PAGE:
Sunday, October 05, 2008

Mindfully happy - Thich Nhat Hanh in Delhi

Thich Nhat Hanh
Thich Nhat Hanh

Thich Nhat Hanh is an 83 year old Vietnamese Buddhist monk, peace activist, author, and one of the most popular Buddhist teachers in the West. On October 4, a sizable audience in Delhi treated him with great respect and dignity, attentively listening to his joyous speech on the spiritual practice of mindfulness.

The content of his talk was a mixture of Buddhist philosophy and contemporary stories from the lives of ordinary people he knew. Major themes included being present in the moment, happiness, and bringing out the goodness and compassion that already exists in people. He spoke with such joy and reverence for life, that by the time he came to tell his stories, many audience members were visibly moved.

The audience listens
The audience listens

One story that touched many in the audience was his description of a failing marriage that was revived by the wife rediscovering love letters her husband had written decades before. He said that people should keep their love letters, so that they can be read later in life. It stuck me that it was through sharing ideas like this that he was able to convey his deep respect for the audience's lives, reassuring them that despite he being a celibate monk, he understood them.

Cooling down
As Thich Nhat Hanh was on stage with his fellow monks, one of the elderly audience members felt a little hot, and placed an brochure from the event down his neck to cool down. It seemed even at the back of the room, Thich Nhat Hanh was keeping an eye on things!

Later in the day, some of his monks led further teachings on mindfulness. One young monk, a delicately built Asian woman, sang "Breathing In":

Breathing in, breathing out
Breathing in, breathing out
I am blooming as a flower
I am as fresh as the dew

Her confident, calm voice conveyed genuine love for what she was singing.

I am as solid as a mountain
I am firm as the earth
I am free.

She sang not as a performer projecting herself onto her audience, but as someone immersed in the meaning of what she was singing. She embodied it and radiated it.

Breathing in, breathing out
Breathing in, breathing out
I am water reflecting
What is real, what is true
And I feel there is space
Deep inside of me

Till this point in the song, she had sung slowly and reverently. For the last three lines of the song, she picked up the pace dramatically.

I am free
I am free
I am free

Her song rang true in the depths of the hearts of her listeners, and all were uplifted.

Soon afterward a monk led an "apple meditation", by which he meant the practice of eating an apple with complete attention to the act. He encouraged us to truly smell the apple's fragrance, to feel the juice running down one's face, to imagine who had produced the apple, and to be aware of the sunlight that had nurtured it. He told us to be completely in the moment and be happy. As he said this, we all slowly ate an apple, including him. He asked for reactions from the audience. One woman admitted she'd never smelled an apple before. Another spoke of the appreciation for the workers who transported the apples from farms near the Himalayas.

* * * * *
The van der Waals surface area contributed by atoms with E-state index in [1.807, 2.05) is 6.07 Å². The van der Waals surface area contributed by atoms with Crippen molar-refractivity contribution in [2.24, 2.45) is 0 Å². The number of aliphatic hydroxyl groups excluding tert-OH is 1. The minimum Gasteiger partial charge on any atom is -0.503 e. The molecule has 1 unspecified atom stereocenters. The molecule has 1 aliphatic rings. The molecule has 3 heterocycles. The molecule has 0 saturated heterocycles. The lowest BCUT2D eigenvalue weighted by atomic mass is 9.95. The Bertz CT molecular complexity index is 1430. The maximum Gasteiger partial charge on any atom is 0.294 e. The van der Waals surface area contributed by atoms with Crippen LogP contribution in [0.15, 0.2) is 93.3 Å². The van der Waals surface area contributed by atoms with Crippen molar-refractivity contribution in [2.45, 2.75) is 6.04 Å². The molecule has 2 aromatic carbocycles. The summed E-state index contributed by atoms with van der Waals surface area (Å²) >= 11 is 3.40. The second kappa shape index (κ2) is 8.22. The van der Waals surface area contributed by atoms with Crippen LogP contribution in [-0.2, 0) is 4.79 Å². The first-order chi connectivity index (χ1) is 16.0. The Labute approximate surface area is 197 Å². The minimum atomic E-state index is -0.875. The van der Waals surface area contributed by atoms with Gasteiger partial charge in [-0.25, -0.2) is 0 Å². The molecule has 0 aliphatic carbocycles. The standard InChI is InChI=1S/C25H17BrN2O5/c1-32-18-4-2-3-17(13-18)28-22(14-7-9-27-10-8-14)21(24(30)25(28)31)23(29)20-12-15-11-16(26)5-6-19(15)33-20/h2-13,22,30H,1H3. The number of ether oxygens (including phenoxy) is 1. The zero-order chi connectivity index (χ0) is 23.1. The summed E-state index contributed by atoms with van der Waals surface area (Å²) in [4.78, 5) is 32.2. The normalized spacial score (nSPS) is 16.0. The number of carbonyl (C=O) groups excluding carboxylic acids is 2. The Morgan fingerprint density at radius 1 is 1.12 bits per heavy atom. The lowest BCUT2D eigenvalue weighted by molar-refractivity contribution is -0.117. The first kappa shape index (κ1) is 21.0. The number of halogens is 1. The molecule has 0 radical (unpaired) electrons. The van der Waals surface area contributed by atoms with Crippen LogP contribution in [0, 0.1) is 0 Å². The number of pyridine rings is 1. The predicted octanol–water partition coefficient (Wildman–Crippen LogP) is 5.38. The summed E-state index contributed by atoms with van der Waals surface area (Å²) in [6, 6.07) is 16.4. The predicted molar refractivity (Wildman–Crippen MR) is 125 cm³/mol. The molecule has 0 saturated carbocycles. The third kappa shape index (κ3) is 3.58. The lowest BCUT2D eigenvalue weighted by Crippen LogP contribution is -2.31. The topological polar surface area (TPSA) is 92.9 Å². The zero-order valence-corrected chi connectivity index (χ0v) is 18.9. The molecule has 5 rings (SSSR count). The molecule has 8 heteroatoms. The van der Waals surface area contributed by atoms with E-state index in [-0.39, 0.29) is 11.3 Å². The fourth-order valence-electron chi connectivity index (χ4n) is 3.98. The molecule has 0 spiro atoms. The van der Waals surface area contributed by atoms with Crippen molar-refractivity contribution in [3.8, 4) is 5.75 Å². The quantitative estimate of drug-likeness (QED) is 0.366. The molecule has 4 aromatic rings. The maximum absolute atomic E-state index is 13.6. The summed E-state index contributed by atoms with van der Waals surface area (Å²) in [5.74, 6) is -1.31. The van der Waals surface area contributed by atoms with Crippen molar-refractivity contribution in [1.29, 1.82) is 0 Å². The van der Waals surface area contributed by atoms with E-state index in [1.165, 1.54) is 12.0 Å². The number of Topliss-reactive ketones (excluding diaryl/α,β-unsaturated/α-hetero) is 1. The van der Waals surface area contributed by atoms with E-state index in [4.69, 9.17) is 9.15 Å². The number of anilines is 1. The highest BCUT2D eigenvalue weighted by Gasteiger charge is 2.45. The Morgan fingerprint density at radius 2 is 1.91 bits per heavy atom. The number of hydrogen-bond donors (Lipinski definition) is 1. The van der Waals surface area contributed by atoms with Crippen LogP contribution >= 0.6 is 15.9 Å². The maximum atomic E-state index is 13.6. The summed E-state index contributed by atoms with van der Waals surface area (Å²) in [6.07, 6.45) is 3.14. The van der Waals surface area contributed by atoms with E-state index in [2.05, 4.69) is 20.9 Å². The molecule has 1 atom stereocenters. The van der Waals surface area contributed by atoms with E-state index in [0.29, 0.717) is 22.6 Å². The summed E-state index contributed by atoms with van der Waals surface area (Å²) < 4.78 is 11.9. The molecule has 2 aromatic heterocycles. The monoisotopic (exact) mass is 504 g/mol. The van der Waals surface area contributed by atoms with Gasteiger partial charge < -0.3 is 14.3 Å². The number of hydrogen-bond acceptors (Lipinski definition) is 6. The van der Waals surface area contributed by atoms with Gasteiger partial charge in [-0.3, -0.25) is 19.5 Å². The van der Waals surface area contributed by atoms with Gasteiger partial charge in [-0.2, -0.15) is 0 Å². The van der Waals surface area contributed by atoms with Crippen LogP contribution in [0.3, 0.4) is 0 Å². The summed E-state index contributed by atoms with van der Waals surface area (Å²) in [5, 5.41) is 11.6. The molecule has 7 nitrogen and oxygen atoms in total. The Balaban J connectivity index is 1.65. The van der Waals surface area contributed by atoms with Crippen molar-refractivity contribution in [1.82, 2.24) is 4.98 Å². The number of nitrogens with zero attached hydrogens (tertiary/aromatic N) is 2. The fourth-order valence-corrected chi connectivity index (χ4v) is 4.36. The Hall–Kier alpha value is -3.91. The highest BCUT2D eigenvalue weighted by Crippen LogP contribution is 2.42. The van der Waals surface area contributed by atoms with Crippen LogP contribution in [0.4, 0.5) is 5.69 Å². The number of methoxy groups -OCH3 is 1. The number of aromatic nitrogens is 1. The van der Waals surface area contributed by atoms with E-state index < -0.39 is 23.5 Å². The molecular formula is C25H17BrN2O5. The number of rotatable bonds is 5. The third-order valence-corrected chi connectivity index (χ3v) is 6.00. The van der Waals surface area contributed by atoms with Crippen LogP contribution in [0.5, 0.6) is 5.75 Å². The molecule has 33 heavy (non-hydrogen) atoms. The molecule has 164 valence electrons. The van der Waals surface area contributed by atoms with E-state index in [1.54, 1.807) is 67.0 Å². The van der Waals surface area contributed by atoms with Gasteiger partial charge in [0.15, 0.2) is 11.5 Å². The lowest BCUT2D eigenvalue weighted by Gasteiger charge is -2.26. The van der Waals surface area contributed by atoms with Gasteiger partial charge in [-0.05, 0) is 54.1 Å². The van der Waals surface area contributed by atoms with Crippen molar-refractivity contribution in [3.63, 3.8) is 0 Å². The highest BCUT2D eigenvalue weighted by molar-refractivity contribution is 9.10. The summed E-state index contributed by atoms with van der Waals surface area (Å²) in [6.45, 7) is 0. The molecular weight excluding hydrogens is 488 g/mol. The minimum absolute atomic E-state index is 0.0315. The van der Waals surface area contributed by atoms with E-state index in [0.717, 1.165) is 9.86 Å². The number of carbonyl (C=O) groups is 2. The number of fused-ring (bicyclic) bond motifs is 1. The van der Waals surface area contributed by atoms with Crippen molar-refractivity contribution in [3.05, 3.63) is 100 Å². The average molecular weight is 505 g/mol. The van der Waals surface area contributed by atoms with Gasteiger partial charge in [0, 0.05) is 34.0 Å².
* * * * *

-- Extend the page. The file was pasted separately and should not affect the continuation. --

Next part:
I had a different reaction. I also allowed my senses to appreciate the apple. But soon my mind was occupied by the idea that I was eating it, and that life eats other forms of life. I reflected on the supreme mystery of that simple fact: life consumes life. As I did so, I was reminded of the fact that everything is destroyed. When the sun runs out of energy, life will be extinguished on planet earth. In the fullness of time, everything as we know it will cease to exist. There will be no apples, no Buddhist teachings, and no life. I was overawed by the mystery of that, but also afraid, because I knew the answer to the question of "why" this is so will always remain elusive. In the face of the ceasing of existence, mere happiness didn't have much meaning for me.

In the question and answer session that concluded the day, I tried to share my reaction and asked for a comment. I probably didn't do a good job of communicating what I felt, because in response, a monk briefly talked about the duality of suffering and happiness. Again the focus was on being happy.

I'm not one to argue against being happy and living a life of radiant joy. The wife of Sri Ramakrishna once said "I never saw the Master sad. He was joyous in the company of everyone, whether a boy of five or an old man. I never saw him morose, my child. Ah, what happy days those were!" Thich Nhat Hanh and his fellow monks reflected the spiritual power found in living a life of joy.

But in the face of the destruction of all existence, there is a limit to how satisfying happiness will leave us. Faced with death, as we all are, the immanent prospect of the destruction of our bodies is a powerful motivating force to transcend limited notions of who we really are.

I reflected on the famous moment in time when the "father of the atomic bomb", J. Robert Oppenheimer, witnessed the first explosion of a nuclear weapon, and repeated to himself a line from the Bhagavad Gita: "Now I am become Death, the destroyer of worlds." There is clearly something very deep that can occur when we truly reflect on death and destruction, whether it be our own or someone else. That can be lost if we merely focus on the here and now of being happy, without awareness of what the full range of the Buddha's teachings were.

Although I don't have much direct experience with the particular ways in which Thich Nhat Hanh presents Buddhism, given his vast experience and his stature as a great teacher, I can imagine he has a whole variety of methods to get his devotees to reflect on life in all its dimensions. I'm interested to know what some of them are.

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